Logix: Thank you, my Lords. Servix found a rather unique way to enhance the creativity of her human client. At her simplest, she comes embedded in a watch or cell phone or even a ring or keychain. She tracks the client’s mood, pulse rate and various other personal parameters, as also the general environment around the client (such as music, lighting, etc). She then computes the “flow” state of her client. “Flow” is short hand for a state of being in which creators are so immersed in their works that there is no distinction between the creator and the created. It’s as if time stands still! Conceptually, it draws on the ancient Indian wisdom of “Dhyan” (meditation) and it’s more popular Japanese progeny (“Zen”). The theory of flow (in its present form) was first advocated by Mihaly Csikszentmihalyi, a well-known psychologist.
Judge Jurix: What you’re essentially arguing is that Servix contributes to the creative output of those that wear the watch?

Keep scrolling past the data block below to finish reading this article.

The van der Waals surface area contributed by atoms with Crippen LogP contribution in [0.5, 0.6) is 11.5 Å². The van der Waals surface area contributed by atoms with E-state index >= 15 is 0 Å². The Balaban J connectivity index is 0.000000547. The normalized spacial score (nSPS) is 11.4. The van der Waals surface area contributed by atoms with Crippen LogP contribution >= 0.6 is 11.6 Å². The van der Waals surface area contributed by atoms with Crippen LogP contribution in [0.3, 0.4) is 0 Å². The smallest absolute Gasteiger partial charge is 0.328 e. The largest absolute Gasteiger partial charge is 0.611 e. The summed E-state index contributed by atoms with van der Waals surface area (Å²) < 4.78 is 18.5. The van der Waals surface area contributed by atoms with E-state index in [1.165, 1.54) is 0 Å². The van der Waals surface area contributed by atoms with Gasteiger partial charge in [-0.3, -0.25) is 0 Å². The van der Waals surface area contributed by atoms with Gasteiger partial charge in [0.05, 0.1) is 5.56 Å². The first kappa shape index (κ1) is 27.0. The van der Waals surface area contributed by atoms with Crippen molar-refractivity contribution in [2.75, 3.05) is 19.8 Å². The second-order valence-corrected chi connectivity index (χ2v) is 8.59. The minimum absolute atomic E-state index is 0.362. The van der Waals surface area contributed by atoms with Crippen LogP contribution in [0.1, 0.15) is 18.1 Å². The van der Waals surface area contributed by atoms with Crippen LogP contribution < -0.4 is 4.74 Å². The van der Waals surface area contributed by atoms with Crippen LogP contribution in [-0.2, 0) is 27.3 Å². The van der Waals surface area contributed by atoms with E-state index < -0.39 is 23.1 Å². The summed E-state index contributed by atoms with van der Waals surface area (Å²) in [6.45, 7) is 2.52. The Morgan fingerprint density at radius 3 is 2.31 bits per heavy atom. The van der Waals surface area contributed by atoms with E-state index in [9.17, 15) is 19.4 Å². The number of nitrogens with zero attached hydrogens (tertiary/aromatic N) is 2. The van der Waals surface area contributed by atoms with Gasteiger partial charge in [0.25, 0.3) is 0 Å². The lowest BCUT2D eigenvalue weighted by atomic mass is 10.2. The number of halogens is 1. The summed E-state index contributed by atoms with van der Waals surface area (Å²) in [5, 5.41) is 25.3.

Logix: I couldn’t have put it better, my Lord. Servix enhances the “flow” state of humans by using “infrasonic” waves. She came up with this invention after an extensive round of R&D; where she found that infrasonic waves have a significant impact on our state of well-being and creativity; that people operate at different wavelengths, and that each individual has a specific wavelength at which he flows best. At the core of the Servix technology lies this ability to determine this optimal wavelength for each individual and help them get there through infrasonic vibrations.
Slyfix: But my Lords: if machines cannot be authors or inventors for the purposes of IP law, what’s the point of this whole exercise? It’s a waste of your Lordships’ precious time and mine!
Judge Jurix: Counsel, let me be the judge of that! This is my court and I get to decide how to conduct these proceedings. I’m not entirely convinced that machines cannot be “inventors”. So let’s continue! I’d like to hear more on the underlying technology and whether it qualifies for protection under our patent law.